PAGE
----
When we go out into the community to attend an event or set up an information table, we ask the organizers of the event to provide their safety plan in advance.
This helps us support staff, members, and volunteers of our coalition who might participate to understand what to expect and have the tools necessary to keep themselves and each other safe.
If someone from our team shared this with you, this is the kind of information we’re looking for:
- Is there a formal safety plan that you could share with us?
- Will the event have fixed entrance and exit points? If so, will they be supervised?
- For outdoor events, will there be a fence around the event area?
- For indoor events:
- Can you provide a copy of the building’s fire and evacuation plan?
- What accommodations are made for people who want to reduce their exposure to airborne infectious disease?
- What safeguards against harassment, if any, are in place for event participants traveling between the event exits and public transit stops, safe pick-up locations, or parking areas?
- Are uniformed police offers, hired security staff, and/or trained community volunteers part of your safety plan?
- If so, how many of each? In what roles? Given what training?
- How do event participants bring problems to the attention of organizers or security staff?
- Are you monitoring social media in advance of the event for signs of organized harassment being planned?
- What is your policy on anti-pride protesters using large offensive signs, amplified sound, and physical obstruction to interrupt this event and participants’ enjoyment of it?
- Are your plans to address anti-pride protesters endorsed by the security team? (e.g., if third parties are providing security, have you confirmed they will take the organizers’ direction?)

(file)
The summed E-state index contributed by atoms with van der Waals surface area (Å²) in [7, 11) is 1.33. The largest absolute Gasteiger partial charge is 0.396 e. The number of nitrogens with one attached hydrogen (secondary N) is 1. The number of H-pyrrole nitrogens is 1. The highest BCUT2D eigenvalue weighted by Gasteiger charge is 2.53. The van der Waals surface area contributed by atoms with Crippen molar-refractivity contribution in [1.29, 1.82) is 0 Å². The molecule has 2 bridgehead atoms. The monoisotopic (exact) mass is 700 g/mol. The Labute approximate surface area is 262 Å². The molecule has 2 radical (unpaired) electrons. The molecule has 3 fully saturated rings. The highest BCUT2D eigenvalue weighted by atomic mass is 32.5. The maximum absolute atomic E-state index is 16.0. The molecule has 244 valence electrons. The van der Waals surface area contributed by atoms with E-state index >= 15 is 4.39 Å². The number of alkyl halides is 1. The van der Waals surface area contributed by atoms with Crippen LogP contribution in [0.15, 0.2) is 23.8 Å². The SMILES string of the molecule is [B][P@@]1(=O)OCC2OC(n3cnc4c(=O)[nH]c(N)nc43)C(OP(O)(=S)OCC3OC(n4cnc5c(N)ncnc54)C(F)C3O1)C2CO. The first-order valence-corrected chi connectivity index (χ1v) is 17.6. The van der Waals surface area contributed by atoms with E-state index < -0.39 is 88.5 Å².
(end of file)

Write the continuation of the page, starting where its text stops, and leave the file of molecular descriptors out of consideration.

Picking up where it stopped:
- Do the organizers have the power (if desired) to have abusive protesters moved or removed from the property? (e.g., is this a city-owned property? If privately owned, is consent of the property owner needed and available?)
- Has the local police service been advised of the event and the probability that it will attract organized harassment?
Having answers to all these questions is not a prerequisite to our participation! That said, we’d have reservations attending or promoting public events where the organizers can’t share with us some level of their formal safety planning.
Why is this necessary?
- Protests at Pride events ‘contemptible,’ official says (Barrie Today, Jun 15, 2018)
- ‘Love is louder’ than hate, Hamilton Pride supporters tell ‘street evangelists’ (CBC, Jun 18, 2018)
- Two months after violence at Hamilton Pride, questions about police response linger (The Hamilton Spectator, Aug 21, 2019)
- Chief and police board apologize for failure at Pride, accept ‘blueprint for renewal’ (CBC, Jun 12, 2020)
- ‘You will be protected’: Pride London officials and police ensure safety after weekend altercation (CTV News London, Jul 18, 2022)
- Protesters take aim at Hamilton library over drag queen storytime event (CHCH, Nov 24, 2022)
If you’re wondering about the purpose of any specific question listed in the section above we’d be happy to explain why it was included.
Planning for the Best
We know there’s no perfect safety plan or way to prevent potentially harmful situations from occurring. Still, it’s helpful to get an understanding of what an event organizer is planning and how much they’re thinking about what’s necessary to protect event participants from harassment and violence.